The Hypoglossal Nerve
The hypoglossal nerve is the twelfth (CN XII) of the twelve cranial nerves. The fibers consist of efferent motoric and afferent sensory fibers.
- The word afferent implies toward the central nervous system (CNS), as in from a peripheral area e.g. a limb, to the brain.
- The word efferent is the opposite of afferent, meaning away from the central nervous system, and towards the periphery i.e. when the stimulus is carried away from the brain from a peripheral area.
Efferent (motor) pathway
The pathway for the efferent motoric fibers of the hypoglossal nerve is the following (from the initiation in the brain to the termination in the periphery):
- The nucleus of the hypoglossal nerve is situated in the brainstem at the level of the hypoglossal trigone.
- The hypoglossal nerve exits the skull via the hypoglossal canal.
- It continues downwards when it accumulates fibers from the cervical spinal nerves C1 and C2.
- It then gives a large branch as it laterally passes the internal carotid artery, known as the superior root of the ansa cervicalis.
- This branch descends and innervates the anterior part of the omohyoid muscle, the sternothyroid muscle and the sternohyoid muscle before it loops backwards (via the ansa Cervicalis) and innervates the posterior part of the omohyoid muscle. (The loop on the posterior side is known as the inferior or posterior root of the ansa cervicalis and stems from the cervical spinal nerves C2 and C3.)
- Meanwhile the main branch of the hypoglossal nerve continues and innervates the thyrohyoid muscle with fibers from the first cervical spinal nerve C1.
- It then continues to give off muscular branches to the styloglossus muscle, hyoglossus muscle, geniohyoid muscle (with fibers from C1), and the genioglossus muscle . These muscles in addition to the palatoglossus muscle (which is not innervated by the hypoglossus nerve) are known as the extrinsic muscles of the tongue.
- In addition, the hypoglossal nerve also innervates the superior and inferior longitudinal muscles of the tongue, the transverse muscle of the tongue and the longitudinal muscle of the tongue (which are the intrinsic muscles of the tongue).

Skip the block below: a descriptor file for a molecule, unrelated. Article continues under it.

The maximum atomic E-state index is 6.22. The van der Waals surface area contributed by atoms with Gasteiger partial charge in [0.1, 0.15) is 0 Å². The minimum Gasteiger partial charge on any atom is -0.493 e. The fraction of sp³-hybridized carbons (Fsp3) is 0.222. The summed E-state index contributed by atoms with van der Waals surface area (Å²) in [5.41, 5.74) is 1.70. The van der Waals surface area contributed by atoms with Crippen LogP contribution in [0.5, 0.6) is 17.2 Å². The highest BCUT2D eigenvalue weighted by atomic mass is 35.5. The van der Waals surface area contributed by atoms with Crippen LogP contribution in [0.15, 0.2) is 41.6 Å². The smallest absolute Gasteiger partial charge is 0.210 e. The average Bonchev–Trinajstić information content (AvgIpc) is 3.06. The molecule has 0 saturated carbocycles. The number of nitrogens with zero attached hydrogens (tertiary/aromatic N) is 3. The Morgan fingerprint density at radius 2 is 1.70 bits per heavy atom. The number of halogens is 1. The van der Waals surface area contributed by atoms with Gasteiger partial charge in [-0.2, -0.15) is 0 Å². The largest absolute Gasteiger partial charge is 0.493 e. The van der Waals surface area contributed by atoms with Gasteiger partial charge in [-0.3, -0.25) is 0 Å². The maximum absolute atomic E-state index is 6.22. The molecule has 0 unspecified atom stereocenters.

Afferent (sensory) pathway
The pathway for the afferent sensory fibers of the hypoglossal nerve is the following (from the initiation in the periphery to the termination in the brain):
- Afferent fibers come via the meningeal branches of the hypoglossal, which cover the diploë of the occipital bone, the dural walls of the anterior portion of the posterior cranial fossa as well as those of the occipital and inferior petrosal sinuses. These afferent fibres merge with the hypoglossal nerve close to the hypoglossal canal., crossing over the efferent motoric fibers and run parallel with them until the merger of the cervical spinal branch C1.
- At the fork of C1 and the hypoglossal nerve, the afferent sensory fibers wrap around the C1 fibers coming in and run back up the C1 spinal nerve, synapsing upon one of the spinal ganglia that are wedged between the cervical vertebrae.
- They then proceed postganglionically into the very top of the spinal cord just under the brainstem and into an ascending spinal tract.
- The hypoglossal nerve is the twelfth cranial nerve.
- It carries both sensory afferent fibres, which carries sensory information to the brain, as well as efferent motor fibres which carries motor impulses from the brain to target muscles.
Major branches of the hypoglossal nerve:
- Meningeal branches, which carry sensory afferent fibres from the diploë of the occipital bone, the dural walls of the anterior portion of the posterior cranial fossa as well as those of the occipital and inferior petrosal sinuses.
- Superior root of ansa cervicalis, which innervates the anterior part of the omohyoid muscle, the sternothyroid muscle, and the sternohyoid muscle.
- a muscular branch known as the nerve to thyrohyoid muscle
- further muscular branches which innervate the styloglossus, hyoglossus, geniohyoid and genioglossus muscles (extrinsic muscles of the tongue)
- finally, the hypoglossal nerve also gives off muscular branches which innervate the intrinsic muscles of the tongue.